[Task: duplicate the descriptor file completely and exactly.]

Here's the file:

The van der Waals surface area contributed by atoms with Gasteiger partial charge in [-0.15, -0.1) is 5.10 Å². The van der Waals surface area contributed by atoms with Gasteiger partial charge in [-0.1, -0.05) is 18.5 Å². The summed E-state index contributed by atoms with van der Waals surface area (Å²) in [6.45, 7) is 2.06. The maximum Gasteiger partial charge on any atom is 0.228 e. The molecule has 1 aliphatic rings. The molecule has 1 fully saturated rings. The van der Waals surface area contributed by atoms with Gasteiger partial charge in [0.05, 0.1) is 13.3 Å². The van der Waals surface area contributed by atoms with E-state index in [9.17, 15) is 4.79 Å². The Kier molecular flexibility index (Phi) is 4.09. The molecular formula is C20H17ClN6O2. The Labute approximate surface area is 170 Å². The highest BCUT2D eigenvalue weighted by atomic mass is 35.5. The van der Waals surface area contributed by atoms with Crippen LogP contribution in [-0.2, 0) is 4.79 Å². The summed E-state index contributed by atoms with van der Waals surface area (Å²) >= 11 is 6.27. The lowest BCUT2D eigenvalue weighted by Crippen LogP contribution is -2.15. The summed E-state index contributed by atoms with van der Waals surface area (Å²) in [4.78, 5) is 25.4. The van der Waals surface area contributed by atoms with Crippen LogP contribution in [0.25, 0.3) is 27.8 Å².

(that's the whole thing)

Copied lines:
The van der Waals surface area contributed by atoms with Gasteiger partial charge in [-0.15, -0.1) is 5.10 Å². The van der Waals surface area contributed by atoms with Gasteiger partial charge in [-0.1, -0.05) is 18.5 Å². The summed E-state index contributed by atoms with van der Waals surface area (Å²) in [6.45, 7) is 2.06. The maximum Gasteiger partial charge on any atom is 0.228 e. The molecule has 1 aliphatic rings. The molecule has 1 fully saturated rings. The van der Waals surface area contributed by atoms with Gasteiger partial charge in [0.05, 0.1) is 13.3 Å². The van der Waals surface area contributed by atoms with E-state index in [9.17, 15) is 4.79 Å². The Kier molecular flexibility index (Phi) is 4.09. The molecular formula is C20H17ClN6O2. The Labute approximate surface area is 170 Å². The highest BCUT2D eigenvalue weighted by atomic mass is 35.5. The van der Waals surface area contributed by atoms with Crippen LogP contribution in [-0.2, 0) is 4.79 Å². The summed E-state index contributed by atoms with van der Waals surface area (Å²) >= 11 is 6.27. The lowest BCUT2D eigenvalue weighted by Crippen LogP contribution is -2.15. The summed E-state index contributed by atoms with van der Waals surface area (Å²) in [4.78, 5) is 25.4. The van der Waals surface area contributed by atoms with Crippen LogP contribution in [0.25, 0.3) is 27.8 Å².